- Gorilla and Easter Bunny not on streets daily, importer argues
- Costume importers worry over rulings that bring hefty duties
These are busy times for Rubie’s Costume Co. in Queens, where its glass-plated storefront in the shadow of an elevated train track does a brisk business distributing gorilla suits, princess gowns and Jedi lightsabers ahead of Halloween.
Customers seeking Princess Leia wigs and gowns may not know Rubie’s is fighting its own Dark Side: the U.S. Customs and Border Protection agency and its decisions to slap import duties of as much as 32 percent on costumes it classifies as durable clothing, rather than tariff-free “festive articles.”
“It’s not normal wearing apparel,” insists Rubie’s President Marc Beige. “Whether it be an Easter Bunny costume or a gorilla costume, you don’t see people walking up and down the street in it on a daily basis.”
The issue bears real consequences for an industry that relies almost exclusively on imports to supply the $2.4 billion-a-year U.S. Halloween costume market, not to mention spending around Christmas, Mardi Gras and St. Patrick’s Day. Agency rulings, which can turn on the quality of a zipper or modesty of the coverage afforded the wearer, are inconsistent, according to Rubie’s. That is making it nearly impossible for merchants in the price-sensitive market to anticipate which items will attract duties, the company told Customs in a letter last year.
Rubie’s has filed a lawsuit and the issue has gained attention in Congress. The House Appropriations Committee added language to an appropriations bill this year saying it’s aware of concerns the agency “may not be consistently applying its rules for classifying textile costumes and related items as festive articles.”
Some importers believe the process “is too subjective and leads to disparate treatment of similar imported items,” according to the language inserted at the request of Representative Steve Israel, a New York Democrat. The committee told the agency to work with industry to make sure its procedures are “both fair and objective.” The measure hasn’t come before the full House for a vote yet.
Katrina Skinner, a spokeswoman for Customs, declined to comment.
Santa Claus -- “the beloved character” as Rubie’s put it in correspondence with Customs -- is a flash point in the struggle that’s hinged on whether seam stitching, hems and zippers elevate clothing to a status akin to men’s suits and women’s fine blouses.
In 2012 Rubie’s, which calls itself the world’s largest designer, manufacturer and distributor of Halloween costumes and accessories, asked Customs to rule on the Premier Plush Nine Piece Santa Suit. The suit is packaged in a clear soft-plastic bag with artwork that “depicts a merry individual wearing the costume in question and ringing a bell (not included with the product).”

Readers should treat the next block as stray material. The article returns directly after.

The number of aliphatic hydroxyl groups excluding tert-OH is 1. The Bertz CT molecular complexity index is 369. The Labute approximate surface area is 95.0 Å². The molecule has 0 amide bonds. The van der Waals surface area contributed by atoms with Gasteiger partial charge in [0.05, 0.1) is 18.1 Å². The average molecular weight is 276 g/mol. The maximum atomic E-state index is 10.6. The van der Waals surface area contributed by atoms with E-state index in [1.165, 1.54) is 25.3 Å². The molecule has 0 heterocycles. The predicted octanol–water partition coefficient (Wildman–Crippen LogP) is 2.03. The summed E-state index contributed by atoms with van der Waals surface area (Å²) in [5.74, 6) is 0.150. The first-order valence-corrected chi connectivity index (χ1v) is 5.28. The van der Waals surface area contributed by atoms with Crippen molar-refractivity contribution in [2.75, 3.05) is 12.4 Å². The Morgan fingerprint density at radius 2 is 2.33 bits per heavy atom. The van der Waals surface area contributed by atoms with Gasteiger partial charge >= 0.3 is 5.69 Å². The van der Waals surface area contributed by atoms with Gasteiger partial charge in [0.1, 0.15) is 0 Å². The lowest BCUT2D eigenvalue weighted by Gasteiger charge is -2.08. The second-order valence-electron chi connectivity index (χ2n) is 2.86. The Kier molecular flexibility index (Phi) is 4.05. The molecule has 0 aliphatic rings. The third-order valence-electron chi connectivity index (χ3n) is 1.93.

The Santa top has a double-layer collar and a full-front zipper closing, both features of well-made clothing, Customs said in its 2013 ruling that called the outfit’s construction “consistent with well-made articles of apparel.”
Examples of flimsy styling include simple pull-on designs, a single-layer collar, and closures that “gap and fail to provide adequate modesty and coverage to the wearer,” Customs said in its ruling.
Duties would be set at four different rates, from 17.6 percent to 32 percent, and applied to top, pants, gloves and toy sack, Customs said. It said the beard and wig are duty-free.
The decision baffles Rubie’s attorney John Bessich.
“I suppose if you’re importing it for Santa Claus himself, it’s apparel -- it’s what he wears,” Bessich said.
Rubies paid duty on 36 Santa outfits at John F. Kennedy International Airport, and appealed to Customs to change its decision. The agency didn’t respond, Rubie’s said in a lawsuit filed with the U.S. Court of International Trade in New York asking for the tariff to be set at zero. Motions are due in January.
The entire process is exasperating for Beige, Rubie’s president.
“It’s very subjective, depending on who’s in Customs or what port they’re at or what mood they’re in,” Beige said. “Even if you have a binding ruling, you can submit a nearly identical costume in a different color and get a different ruling.”
Take for instance a gorilla outfit, with faux-fur shoulders and padded chest. Customs in a 2010 decision noted its sturdy seams, and called it an item of everyday apparel, like a woman’s blouse -- and subject to duties. In later decisions, gorilla suits were deemed to be duty-free.
Princess outfits for little girls offer a saga of their own. Last year Customs said it would revoke more than 60 prior rulings on clothing described as “Disney princess costumes,” and Cinderella and Snow White dresses, putting the costumes at risk of higher duties.
Rubie’s wants Customs to go back to its earlier, duty-free decision. “They are not expensive and well constructed ball gowns,” Rubie’s wrote last year to Customs.
It asked the agency to focus on the intended use of the item, saying princess outfits are “an impractical article that is not intended to be worn ordinarily and every day.”